If there will be unity beyond the walls of nationality, leaders need to show sincerity when problems arise. Leaders cannot afford to sweep problems when they arise under the carpet. Consider the Apostles whose story was chronicled in the book of Acts of the Apostles. When they were faced with inequitable distribution of food, these leadership trainees of the Lord Jesus Christ did not hesitate to address the matter; they appointed 7 deacons whom they charged with this responsibility. The reality of our country is that we have not been bold enough to face the problems or questions that have come for answers by Nigeria. Take for instance, section 6 (6) of the 1999 Constitution (as amended): The judicial powers vested in accordance with the foregoing provisions of this section — shall not, as from the date when this section comes into force, extend to any action or proceedings relating to any existing law made on or after 15th January, 1966 for determining any issue or question as to the competence of any authority or person to make any such law. What made the 15th January, 1966 date sacrosanct that the Judiciary cannot look into it? We have not been bold enough to call a spade a spade in respect of the first coup of 15th January, 1966. We have not honestly answered the question of our indissolubility neither have we been honest about the agitations of the South-Easterners. Who killed the leader of the now terrorist group known as Boko Haram? No one knows yet. Who killed Chief MKO Abiola? How many barrels of oil is being lifted from Nigerian soil every day by oil magnates? How many barrels are being stolen? How many people call Nigeria home? We are a nation of dishonest people. This is unlike the Apostles whose story were recorded in the book of Acts. Indeed, And so the word of God continued to spread. The number of disciples in Jerusalem grew larger and larger, and a great number of priests accepted the faith. Acts 6:7 GNT. If we will move from a mere geographical space to become a nation, we need to be a people of honesty. Let us be honest with ourselves and we will then be on a path to ensuring unity beyond the walls of nationality.

In building unity beyond the walls of nationality, I consider it apposite that Nigerians need to bear in mind that primarily notwithstanding our nationality we are male(s) and female(s). Foundationally, we are humans. We are not Hausas, Igbos, Yorubas, Efiks, Ibibios, Nupes, Igbiras, Urhobos, Eguns, etc. We are first and foremost humans before we are any of the polarization we have given ourselves; be this polarization be on the basis of religion or ethnicity. Wisdom should tell us that we can unite for a common purpose if we can disregard our differences. In the folklore which was charactered by the rabbit and the turtle, it is passed down that when the race was on the ground, the rabbit won. When the race required the crossing of the river, turtle won. However, when both parties combined their resources together in running the race, they achieved success together. If animals different in nature can work together and build unity despite their differences, humans can definitely do better. Our differences do not depart from the truth that we are primarily humans. If this is understood, every other dividing line across ethnic or religious point(s) will fade into oblivion.

I consider it apt to glean from the wisdom of Paul, the Apostle whose missives permeate the New Testament of the Holy Bible. Paul urged the Philippian church thus: Now make me completely happy! Live in harmony by showing love for each other. Be united in what you think, as if you were only one person. Philippians 2:2 CEV. It seems to me that one means by which unity may be built beyond the walls of nationality is when people are willing to be united and they work towards unity. Men and women who desire to live in unity despite their differences must see beyond their selfish interests and build unity. No society is completely homogenous. Ask the British who have had Northern Ireland leave them. Ask the Spanish and they will tell you there is a Catalonia with a people who do not want to be under the government of Spain. A people who want to live as one, must learn to build unity. One way this can be done in a country like Nigeria, is to make movement of people and goods from one part of Nigeria to another easier and safer. This could be done through better road networks, train system, waterways, etc. Yet another way is to secure the safety of Nigerians no matter where they maybe. People who voice statements tending to lead to a disturbance of unity should be listened to and addressed not with force of might or gun but by the force of reason. This is how Section 23 of the 1999 Constitution (as amended) put it: The national ethics shall be Discipline, Integrity, Dignity of Labour, Social Justice, Religious Tolerance, Self-reliance and Patriotism. Among any people group, there will be voices that would rather go on their own. However, it would be wisdom for those who would rather stay together, to listen to the agitation(s) of that people group. Only by doing this, can those who want to stay together attempt to get the people together. Ask Rehoboam, the son of Solomon and king of Israel before the secession. His people came to consult him after his coronation as the fourth king of a united Israel after Saul to ask that he reduced the burdens of Israelites. He heard them. He however did not listen to the voice of wisdom of the elders who advised him to reduce the burden of the Israelites. He lost his control over the entire kingdom of Israel; he was only in charge of Judah and Jerusalem. He never regained it again. I refer the readers to 1 Kings 12 in the Old Testament of the Holy Scriptures. Unity does not occur automatically; people work it out. This is what we must do. Jesus the Christ had declared: Woe upon the world for all its evils. Temptation to do wrong is inevitable, but woe to the man who does the tempting. Matthew 18:7 TLB. That there will not be challenges to our unity is a lie. We must however come together and see how we can still work things together.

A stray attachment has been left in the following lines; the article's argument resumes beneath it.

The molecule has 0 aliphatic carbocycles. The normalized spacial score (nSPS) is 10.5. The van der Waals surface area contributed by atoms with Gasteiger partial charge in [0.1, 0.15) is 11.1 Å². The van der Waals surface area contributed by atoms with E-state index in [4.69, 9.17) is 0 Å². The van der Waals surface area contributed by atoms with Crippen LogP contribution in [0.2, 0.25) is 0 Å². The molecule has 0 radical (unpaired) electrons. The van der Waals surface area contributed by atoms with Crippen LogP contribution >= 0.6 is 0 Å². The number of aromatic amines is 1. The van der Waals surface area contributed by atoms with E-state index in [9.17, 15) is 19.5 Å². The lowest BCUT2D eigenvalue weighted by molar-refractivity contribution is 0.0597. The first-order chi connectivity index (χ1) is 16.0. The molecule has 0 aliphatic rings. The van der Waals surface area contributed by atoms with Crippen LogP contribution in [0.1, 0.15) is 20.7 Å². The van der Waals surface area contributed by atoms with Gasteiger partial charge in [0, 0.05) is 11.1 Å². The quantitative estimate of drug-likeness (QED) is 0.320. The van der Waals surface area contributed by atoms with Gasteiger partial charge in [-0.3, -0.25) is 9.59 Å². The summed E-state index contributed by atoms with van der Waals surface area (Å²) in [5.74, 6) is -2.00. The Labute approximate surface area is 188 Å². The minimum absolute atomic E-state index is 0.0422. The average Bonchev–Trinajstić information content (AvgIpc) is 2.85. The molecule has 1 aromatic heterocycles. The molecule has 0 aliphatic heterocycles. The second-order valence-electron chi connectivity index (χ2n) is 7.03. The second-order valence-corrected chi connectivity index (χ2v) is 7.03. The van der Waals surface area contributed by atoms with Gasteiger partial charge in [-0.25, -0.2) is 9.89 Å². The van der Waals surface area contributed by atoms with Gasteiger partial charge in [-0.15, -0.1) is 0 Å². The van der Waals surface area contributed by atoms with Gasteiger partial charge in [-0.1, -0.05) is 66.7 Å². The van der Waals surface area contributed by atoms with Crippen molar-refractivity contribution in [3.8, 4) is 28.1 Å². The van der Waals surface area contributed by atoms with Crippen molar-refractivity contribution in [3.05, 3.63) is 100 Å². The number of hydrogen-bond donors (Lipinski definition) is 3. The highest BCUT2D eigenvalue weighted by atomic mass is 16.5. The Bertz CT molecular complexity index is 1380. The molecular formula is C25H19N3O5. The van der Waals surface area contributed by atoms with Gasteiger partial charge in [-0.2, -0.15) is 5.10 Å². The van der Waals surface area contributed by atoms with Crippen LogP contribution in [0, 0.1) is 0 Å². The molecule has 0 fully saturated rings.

As I conclude, the strength of our hands is the fact that there are five fingers that work together. Again, the strength of a broom is that it is in a bunch. The strength of a human body is in the fact that all though different work as a harmonious whole to achieve the aim of ensuring that the human body functions well. The strength of our humanity is in our ability to work together as a united force. Again, reference would be made to the wisdom of Paul which he expressed in 1 Corinthians 12:12–31. It makes interesting read and I recommend it to everyone. Paul with the illustration of the human body emphasized the place of unity despite the differences that exist in us as a human group. The story of the tower of Babel is a story of the power that men can harness if only they will work as one. Genesis 12:1–9. It took the intervention of God for man not to achieve his dream of building a tower which reaches heaven. We must rise like the early church and work in one accord to build unity beyond the dividing lines of nationality.




Legal Practitioner; Aspiring Economist

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Oluwakemi Adeyemi

Oluwakemi Adeyemi

Legal Practitioner; Aspiring Economist